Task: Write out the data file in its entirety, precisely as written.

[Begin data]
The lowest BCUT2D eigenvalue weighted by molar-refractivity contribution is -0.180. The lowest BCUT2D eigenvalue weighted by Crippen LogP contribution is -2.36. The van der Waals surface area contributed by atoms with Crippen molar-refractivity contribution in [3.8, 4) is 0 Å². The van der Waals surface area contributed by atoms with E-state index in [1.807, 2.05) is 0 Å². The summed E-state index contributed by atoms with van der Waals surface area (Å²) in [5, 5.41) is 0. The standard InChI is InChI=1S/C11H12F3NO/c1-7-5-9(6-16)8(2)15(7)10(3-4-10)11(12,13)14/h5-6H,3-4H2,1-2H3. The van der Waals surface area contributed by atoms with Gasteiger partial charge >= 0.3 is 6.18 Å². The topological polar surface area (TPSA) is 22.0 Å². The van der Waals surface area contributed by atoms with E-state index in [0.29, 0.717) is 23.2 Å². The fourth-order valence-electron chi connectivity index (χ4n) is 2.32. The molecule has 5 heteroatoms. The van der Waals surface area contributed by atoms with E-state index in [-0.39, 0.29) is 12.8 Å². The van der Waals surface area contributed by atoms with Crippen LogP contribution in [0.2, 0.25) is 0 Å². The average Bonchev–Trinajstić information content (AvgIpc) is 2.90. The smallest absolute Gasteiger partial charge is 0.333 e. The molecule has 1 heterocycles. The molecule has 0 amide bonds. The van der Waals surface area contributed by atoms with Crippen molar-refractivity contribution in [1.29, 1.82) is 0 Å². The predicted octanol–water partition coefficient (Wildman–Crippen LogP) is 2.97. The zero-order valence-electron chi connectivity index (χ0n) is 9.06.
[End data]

The lowest BCUT2D eigenvalue weighted by molar-refractivity contribution is -0.180. The lowest BCUT2D eigenvalue weighted by Crippen LogP contribution is -2.36. The van der Waals surface area contributed by atoms with Crippen molar-refractivity contribution in [3.8, 4) is 0 Å². The van der Waals surface area contributed by atoms with E-state index in [1.807, 2.05) is 0 Å². The summed E-state index contributed by atoms with van der Waals surface area (Å²) in [5, 5.41) is 0. The standard InChI is InChI=1S/C11H12F3NO/c1-7-5-9(6-16)8(2)15(7)10(3-4-10)11(12,13)14/h5-6H,3-4H2,1-2H3. The van der Waals surface area contributed by atoms with Gasteiger partial charge >= 0.3 is 6.18 Å². The topological polar surface area (TPSA) is 22.0 Å². The van der Waals surface area contributed by atoms with E-state index in [0.29, 0.717) is 23.2 Å². The fourth-order valence-electron chi connectivity index (χ4n) is 2.32. The molecule has 5 heteroatoms. The van der Waals surface area contributed by atoms with E-state index in [-0.39, 0.29) is 12.8 Å². The van der Waals surface area contributed by atoms with Crippen LogP contribution in [0.2, 0.25) is 0 Å². The average Bonchev–Trinajstić information content (AvgIpc) is 2.90. The smallest absolute Gasteiger partial charge is 0.333 e. The molecule has 1 heterocycles. The molecule has 0 amide bonds. The van der Waals surface area contributed by atoms with Crippen molar-refractivity contribution in [1.29, 1.82) is 0 Å². The predicted octanol–water partition coefficient (Wildman–Crippen LogP) is 2.97. The zero-order valence-electron chi connectivity index (χ0n) is 9.06.